Shark of the Month – Basking Shark

Shark of the Month – Basking Shark

It’s time for shark of the month by Shark Guardian again! This month we chose a shark is more common along the UK coastline, the Basking Shark! It is the second largest living fish, after the whale shark, and the second of three plankton-eating sharks, the other two being the whale shark and Megamouth shark. It is a migratory species, found in all the world’s temperate oceans. It is a slow moving and generally harmless filter feeder as it has a greatly enlarged mouth and highly developed gill rakers.

The basking shark is usually greyish-brown in colour and often seems to have a mottled appearance. The teeth of the basking shark are very small and numerous and often number one hundred per row. Basking sharks are a migrating species and are believed to overwinter in deep waters. They may occur in either small schools or alone. Small schools in the Bay of Fundy have been seen swimming nose to tail in circles in what may be a form of mating behavior. Basking sharks are not aggressive and are generally harmless to people. It has long been a commercially important fish, as a source of food, shark fin, animal feed, and shark liver oil. Over exploitation has reduced its populations to the point that some have apparently disappeared and others need protection.

The basking shark is a coastal-pelagic shark found worldwide warm-temperate waters around the continental shelves. It prefers 8 to 14.5 °C (46 to 58 °F) temperatures, but recently has been confirmed to cross the much-warmer waters at the equator. It is often seen close to land, including bays with narrow openings. The shark follows plankton concentrations in the water column and is therefore often visible at the surface. It characteristically migrates with the seasons. The basking shark is found from the surface down to at least 910 metres. Satellite tagging confirmed basking sharks move thousands of kilometres during the winter months, seeking plankton blooms. It also found they shed and renew their gill rakers in an ongoing process, rather than over one short period. A 2009 study tagged 25 sharks off the coast of Cape Cod, Massachusetts, and indicated at least some individuals migrate south in the winter. Remaining at depths between 200 metres (660 ft) and 1,000 metres (3,300 ft) for many weeks, the tagged sharks crossed the equator to reach Brazil. One individual spent a month near the mouth of the Amazon River. It is unknown why they undertake this journey.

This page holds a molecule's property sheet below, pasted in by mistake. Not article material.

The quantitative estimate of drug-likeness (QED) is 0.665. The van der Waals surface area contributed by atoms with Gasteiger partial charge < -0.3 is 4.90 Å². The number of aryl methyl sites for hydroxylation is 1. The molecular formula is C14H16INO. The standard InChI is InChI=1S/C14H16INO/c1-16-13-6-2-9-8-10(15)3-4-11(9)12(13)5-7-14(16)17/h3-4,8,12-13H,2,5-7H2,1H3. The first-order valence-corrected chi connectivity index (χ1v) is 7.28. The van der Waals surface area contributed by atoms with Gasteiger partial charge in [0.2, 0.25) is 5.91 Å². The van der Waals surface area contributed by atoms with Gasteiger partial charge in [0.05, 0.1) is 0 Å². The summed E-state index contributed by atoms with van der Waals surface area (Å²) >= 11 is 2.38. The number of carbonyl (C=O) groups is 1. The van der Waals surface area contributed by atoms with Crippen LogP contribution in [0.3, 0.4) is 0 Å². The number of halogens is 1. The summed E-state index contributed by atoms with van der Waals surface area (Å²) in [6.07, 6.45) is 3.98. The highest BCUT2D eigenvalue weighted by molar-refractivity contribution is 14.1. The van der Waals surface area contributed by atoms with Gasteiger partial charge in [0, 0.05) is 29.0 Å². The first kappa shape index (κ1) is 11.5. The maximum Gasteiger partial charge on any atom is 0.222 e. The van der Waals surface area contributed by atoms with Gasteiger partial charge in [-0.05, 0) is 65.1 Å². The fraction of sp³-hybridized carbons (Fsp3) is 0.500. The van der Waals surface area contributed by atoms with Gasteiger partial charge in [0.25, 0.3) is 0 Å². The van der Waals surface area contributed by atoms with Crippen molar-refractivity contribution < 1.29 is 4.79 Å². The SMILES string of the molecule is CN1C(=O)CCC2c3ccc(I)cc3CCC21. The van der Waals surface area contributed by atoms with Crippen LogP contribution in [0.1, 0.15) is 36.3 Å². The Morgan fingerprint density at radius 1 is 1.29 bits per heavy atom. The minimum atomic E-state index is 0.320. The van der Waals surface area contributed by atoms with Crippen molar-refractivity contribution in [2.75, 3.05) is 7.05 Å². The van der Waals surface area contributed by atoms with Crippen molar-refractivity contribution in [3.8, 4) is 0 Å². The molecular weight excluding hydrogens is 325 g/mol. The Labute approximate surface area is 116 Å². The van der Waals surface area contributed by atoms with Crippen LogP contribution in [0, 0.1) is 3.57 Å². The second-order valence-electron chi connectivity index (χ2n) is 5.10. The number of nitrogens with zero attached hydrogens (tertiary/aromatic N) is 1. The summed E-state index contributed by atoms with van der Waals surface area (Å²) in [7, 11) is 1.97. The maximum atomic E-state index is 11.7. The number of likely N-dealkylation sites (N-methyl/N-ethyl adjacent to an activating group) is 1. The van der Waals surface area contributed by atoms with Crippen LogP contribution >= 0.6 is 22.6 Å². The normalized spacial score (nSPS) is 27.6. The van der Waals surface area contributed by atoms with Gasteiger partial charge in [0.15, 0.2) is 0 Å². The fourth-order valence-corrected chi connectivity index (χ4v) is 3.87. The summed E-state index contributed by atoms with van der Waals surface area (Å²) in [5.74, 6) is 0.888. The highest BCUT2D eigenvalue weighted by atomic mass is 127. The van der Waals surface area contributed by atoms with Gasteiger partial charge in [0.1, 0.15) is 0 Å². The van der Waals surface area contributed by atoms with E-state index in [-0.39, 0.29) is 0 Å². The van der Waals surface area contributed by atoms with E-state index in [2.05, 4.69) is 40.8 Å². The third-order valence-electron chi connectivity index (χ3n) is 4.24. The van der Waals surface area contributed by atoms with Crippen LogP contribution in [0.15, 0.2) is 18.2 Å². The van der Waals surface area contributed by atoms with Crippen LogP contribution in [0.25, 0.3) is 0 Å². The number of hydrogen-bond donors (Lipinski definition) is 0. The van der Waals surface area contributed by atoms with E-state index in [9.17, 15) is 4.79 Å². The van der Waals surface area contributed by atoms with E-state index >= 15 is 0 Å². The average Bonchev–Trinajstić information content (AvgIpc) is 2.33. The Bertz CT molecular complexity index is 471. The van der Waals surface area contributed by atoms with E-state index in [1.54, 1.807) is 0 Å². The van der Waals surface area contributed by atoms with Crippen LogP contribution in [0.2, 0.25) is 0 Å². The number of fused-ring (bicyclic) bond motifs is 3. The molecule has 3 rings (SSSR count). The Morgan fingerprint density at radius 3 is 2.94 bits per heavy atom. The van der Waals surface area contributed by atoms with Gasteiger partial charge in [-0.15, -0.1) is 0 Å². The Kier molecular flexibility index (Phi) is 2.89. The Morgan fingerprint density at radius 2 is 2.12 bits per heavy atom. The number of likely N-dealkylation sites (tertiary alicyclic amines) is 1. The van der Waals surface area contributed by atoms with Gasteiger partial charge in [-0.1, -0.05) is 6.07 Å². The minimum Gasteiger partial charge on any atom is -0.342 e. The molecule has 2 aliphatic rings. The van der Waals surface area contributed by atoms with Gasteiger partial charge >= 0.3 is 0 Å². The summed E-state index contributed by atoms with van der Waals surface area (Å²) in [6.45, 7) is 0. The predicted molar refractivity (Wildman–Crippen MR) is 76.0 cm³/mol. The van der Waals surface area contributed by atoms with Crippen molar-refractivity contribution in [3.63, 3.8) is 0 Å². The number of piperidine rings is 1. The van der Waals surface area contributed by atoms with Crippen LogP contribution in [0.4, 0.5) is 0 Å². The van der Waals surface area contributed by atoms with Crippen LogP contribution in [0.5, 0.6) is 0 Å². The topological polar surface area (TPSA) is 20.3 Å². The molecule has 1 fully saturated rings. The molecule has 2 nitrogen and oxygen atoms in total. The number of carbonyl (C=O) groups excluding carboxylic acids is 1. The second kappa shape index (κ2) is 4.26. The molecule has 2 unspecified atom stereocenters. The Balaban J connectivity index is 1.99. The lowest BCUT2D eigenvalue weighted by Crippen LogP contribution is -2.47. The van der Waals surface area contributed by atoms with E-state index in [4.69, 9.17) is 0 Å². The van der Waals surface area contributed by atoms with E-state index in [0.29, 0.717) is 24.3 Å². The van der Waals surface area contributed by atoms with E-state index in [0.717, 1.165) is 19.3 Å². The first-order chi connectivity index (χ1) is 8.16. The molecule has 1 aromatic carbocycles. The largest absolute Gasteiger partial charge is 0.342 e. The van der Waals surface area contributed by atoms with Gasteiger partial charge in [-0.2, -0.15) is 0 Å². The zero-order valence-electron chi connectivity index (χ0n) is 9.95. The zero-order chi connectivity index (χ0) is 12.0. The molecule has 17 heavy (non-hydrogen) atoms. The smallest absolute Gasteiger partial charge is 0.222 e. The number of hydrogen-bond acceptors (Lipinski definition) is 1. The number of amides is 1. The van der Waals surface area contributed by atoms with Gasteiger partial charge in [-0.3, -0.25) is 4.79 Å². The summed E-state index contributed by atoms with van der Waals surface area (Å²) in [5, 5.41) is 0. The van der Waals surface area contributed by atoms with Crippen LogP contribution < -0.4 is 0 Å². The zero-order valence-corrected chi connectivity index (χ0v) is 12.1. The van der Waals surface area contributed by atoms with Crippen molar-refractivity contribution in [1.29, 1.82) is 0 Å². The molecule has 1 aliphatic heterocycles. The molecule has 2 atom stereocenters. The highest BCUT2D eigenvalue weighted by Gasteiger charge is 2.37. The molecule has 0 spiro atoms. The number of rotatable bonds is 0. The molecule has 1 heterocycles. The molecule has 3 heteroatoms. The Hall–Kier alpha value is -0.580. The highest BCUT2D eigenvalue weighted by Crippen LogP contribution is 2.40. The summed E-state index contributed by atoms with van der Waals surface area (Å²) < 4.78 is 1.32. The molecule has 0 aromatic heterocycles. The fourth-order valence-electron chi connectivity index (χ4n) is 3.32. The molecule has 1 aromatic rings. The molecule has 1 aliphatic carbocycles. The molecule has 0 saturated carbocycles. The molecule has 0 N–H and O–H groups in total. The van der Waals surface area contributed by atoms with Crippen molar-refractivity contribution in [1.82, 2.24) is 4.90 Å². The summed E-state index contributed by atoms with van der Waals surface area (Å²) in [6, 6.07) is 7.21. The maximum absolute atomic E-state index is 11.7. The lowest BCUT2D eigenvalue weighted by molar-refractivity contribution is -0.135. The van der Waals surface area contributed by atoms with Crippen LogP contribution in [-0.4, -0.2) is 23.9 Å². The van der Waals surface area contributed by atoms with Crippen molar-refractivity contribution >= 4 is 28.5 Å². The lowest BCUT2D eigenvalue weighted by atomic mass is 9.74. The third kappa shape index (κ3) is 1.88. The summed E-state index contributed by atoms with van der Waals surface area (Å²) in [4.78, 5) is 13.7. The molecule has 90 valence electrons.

Lead author Gregory Skomal of the Massachusetts Division of Marine Fisheries, suspects it may be related to reproduction. They are slow-moving sharks (feeding at about 2 knots (3.7 km/h; 2.3 mph)) and do not evade approaching boats (unlike great white sharks). They are harmless to humans if left alone and are not attracted to chum. Even though the basking shark is large and slow, it can breach, jumping entirely out of the water. This behaviour could be an attempt to dislodge parasites or commensals. Such interpretations are speculative, however, and difficult to verify; breaching in large marine organisms such as whales and sharks might equally well be intraspecific threat displays of size and strength.

Anatomy and appearance The largest accurately-measured specimen was trapped in a herring net in the Bay of Fundy, Canada in 1851. Its total length was 12.27 metres (40.3 ft), and it weighed an estimated 19 tonnes (19 long tons; 21 short tons). Dubious reports from Norway mention three basking sharks over 12 metres (39 ft), the largest at 13.7 metres (45 ft), dubious because few anywhere near that size have been caught in the area since. On average, the adult basking shark reaches a length of 6–8 metres (20–26 ft) and weighs about 5.2 tonnes (5.1 long tons; 5.7 short tons). Some specimens still surpass 9–10 metres (30–33 ft), but after years of large-scale fishing, specimens of this size have become rare.